If I have seen further [than other scientists/philosophers] it is by standing on ye sholders of Giants.- Isaac Newton

We act as if they’re [philosophers without current knowledge of science] authorities about something; they knew nothing!- Lawrence Krauss

Lawrence Krauss recently appeared on the English [UK] radio show “Unbelievable?” In this radio program, Krauss and Randy Holder, a Christian, were in dialog about “A Universe from Nothing?” [not necessarily Krauss’ book, but the subject in general]. The dialog, unfortunately, showed that Krauss continues in his ignorance of the importance of philosophy to his own subject, as well as his own flippant dismissal of generations of scientists.

At one point in the program (around the 26:00 mark), Krauss says the following:

I don’t [indiscernible–he may say “also”] care about what Mr. Leibniz said… we refer to philosophers who wrote at a time when we didn’t know that there were a hundred billion galaxies. [So?] Who cares what they say? We act as if they’re authorities about something; they knew nothing!- Lawrence Krauss

Really?

I can’t think of a more galling statement for a contemporary cosmologist to make. Gottfried Wilhelm Leibniz, for those who don’t know, happened to be one of the men who discovered infinitesimal calculus. He also (among countless other contributions to mathematics, science, social sciences, engineering, and philosophy)  developed a calculator, contributed to the development of binary language, was one of the first to posit that space was relative, and developed the principle of sufficient reason (which supports all scientific investigation).

Yet, according to Krauss, because he lived in a time before we know how large the universe was, he “knew nothing!” You see, Krauss, and some other scientists and thinkers with a scientistic/physicalist bent, too often throw out the very basis of their thought. How far do you think Krauss could get in his cosmological research without infinitesimal calculus? How would Krauss go about investigating the causes of various natural phenomena without the principle of sufficient reason?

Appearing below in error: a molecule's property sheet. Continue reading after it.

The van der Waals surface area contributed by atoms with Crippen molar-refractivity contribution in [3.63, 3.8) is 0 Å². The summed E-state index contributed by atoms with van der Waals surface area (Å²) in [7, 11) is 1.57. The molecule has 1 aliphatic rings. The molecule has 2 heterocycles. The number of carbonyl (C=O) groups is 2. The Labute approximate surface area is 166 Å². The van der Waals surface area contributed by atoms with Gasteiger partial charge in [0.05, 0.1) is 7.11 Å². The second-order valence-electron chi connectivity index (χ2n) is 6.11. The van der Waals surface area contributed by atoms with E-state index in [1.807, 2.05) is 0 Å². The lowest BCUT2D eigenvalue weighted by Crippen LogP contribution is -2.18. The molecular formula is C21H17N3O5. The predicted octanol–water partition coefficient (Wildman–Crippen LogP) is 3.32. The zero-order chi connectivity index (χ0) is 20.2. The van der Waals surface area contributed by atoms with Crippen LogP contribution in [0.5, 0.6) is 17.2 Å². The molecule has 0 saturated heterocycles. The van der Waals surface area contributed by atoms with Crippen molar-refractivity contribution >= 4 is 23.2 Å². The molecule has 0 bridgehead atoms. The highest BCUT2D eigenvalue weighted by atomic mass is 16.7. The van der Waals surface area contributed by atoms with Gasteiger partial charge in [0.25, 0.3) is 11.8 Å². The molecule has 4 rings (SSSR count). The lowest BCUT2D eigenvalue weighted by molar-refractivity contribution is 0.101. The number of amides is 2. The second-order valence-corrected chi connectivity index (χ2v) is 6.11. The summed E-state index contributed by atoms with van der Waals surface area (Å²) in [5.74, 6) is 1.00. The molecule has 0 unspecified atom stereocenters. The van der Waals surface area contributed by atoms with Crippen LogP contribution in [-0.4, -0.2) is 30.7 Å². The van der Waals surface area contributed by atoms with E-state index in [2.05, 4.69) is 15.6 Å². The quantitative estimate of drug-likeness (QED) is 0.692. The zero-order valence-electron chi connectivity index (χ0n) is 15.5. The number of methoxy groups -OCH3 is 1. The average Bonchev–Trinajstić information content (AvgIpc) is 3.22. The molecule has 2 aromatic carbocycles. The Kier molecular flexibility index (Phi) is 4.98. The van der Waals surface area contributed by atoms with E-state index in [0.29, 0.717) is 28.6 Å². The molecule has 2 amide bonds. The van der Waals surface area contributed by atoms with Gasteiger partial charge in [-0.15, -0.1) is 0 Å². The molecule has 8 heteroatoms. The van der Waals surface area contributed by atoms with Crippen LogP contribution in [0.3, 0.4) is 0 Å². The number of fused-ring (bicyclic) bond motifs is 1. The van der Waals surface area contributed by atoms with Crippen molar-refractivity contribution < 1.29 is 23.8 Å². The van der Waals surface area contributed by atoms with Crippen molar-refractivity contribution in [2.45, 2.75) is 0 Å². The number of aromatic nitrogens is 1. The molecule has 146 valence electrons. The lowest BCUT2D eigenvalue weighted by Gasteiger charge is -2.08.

The answer is pretty simple: he wouldn’t get anywhere.

Krauss, like those before him, stands on the shoulders of giants. But, unlike those who are humble enough (or who know enough about philosophy and history?) to admit it, Krauss says “We act as if they are authorities about something, they knew nothing!”

Really, Krauss? Let’s see how well your next research project goes if you throw out all the contributions they made to your methodology. Next time you do an experiment, try to do it without parsimony or inference to the best explanation. Write to me how that goes!

What’s happened with people like Krauss, and I can think of others (like Stephen Hawking, Richard Dawkins) who do the same thing, is that in their gusto for the marvels of modern science, they have forgotten the very basis for their methods, their research, and their rationality.

Without philosophy, there would be no way  to infer causes from effects; without the principle of sufficient reason, there would be no reason to think that causes even have effects; without a well developed notion that what will happen can be inferred from what has happened, these scientists could not even get going. But then they have the absurd tendency to turn around and reject philosophy. They say things like the quote Krauss fired off above.

Here’s the thing: science is utterly dependent upon philosophy to survive. If we didn’t have philosophy–if we didn’t have the developed notions of rationality, inference, and the like–there would be no science. Other theists (and philosophers) have contributed things like parsimony/Occam’s Razor to the wealth of philosophical methodological backbone which makes the scientific enterprise possible. In fact, there is still debate over whether we can reliably make inferences from science (for one example philosophically defending scientific inference, see Wesley Salmon, The Foundations of Scientific Inference). Some scientists have now apparently become those who sit in the ivory towers, blissfully ignorant of how their own research depends upon others’ outside of their field.

I suspect a multifaceted problem behind the motivation of those who throw philosophy out the window once they’ve embraced full-fledged empiricism. First, many of these thinkers have demonstrated they don’t actually know what empiricism means as a–that’s right–philosophical system. Apart from Krauss and Hawking, one could cite the recent example of Richard Dawkins admitting that he doesn’t know what “epistemic” means. Note to those who embrace that philosophical system of Krauss et al.: without epistemology, you would not even be able to justify inferences to best explanation. How’s that for a dose of reality?

Second, there is a kind of blatant ignorance of–or even intentional trampling on–the historical development of scientific inquiry. I hesitate to say that philosophy makes a “contribution” to science, because that’s not what it is. A simple study of schools of knowledge reveals that science, by its very nature, is utterly dependent upon epistemological research. Without such development, there would be no scientific method.

Third, these scientists constantly make philosophical claims, apparently in complete ignorance of the fact that they are philosophical claims. For example, in the same dialog Krauss argues that “the universe certainly doesn’t care what I like…” and throughout the discussion points out that it doesn’t matter what we think, the universe is revealed in a certain way by research.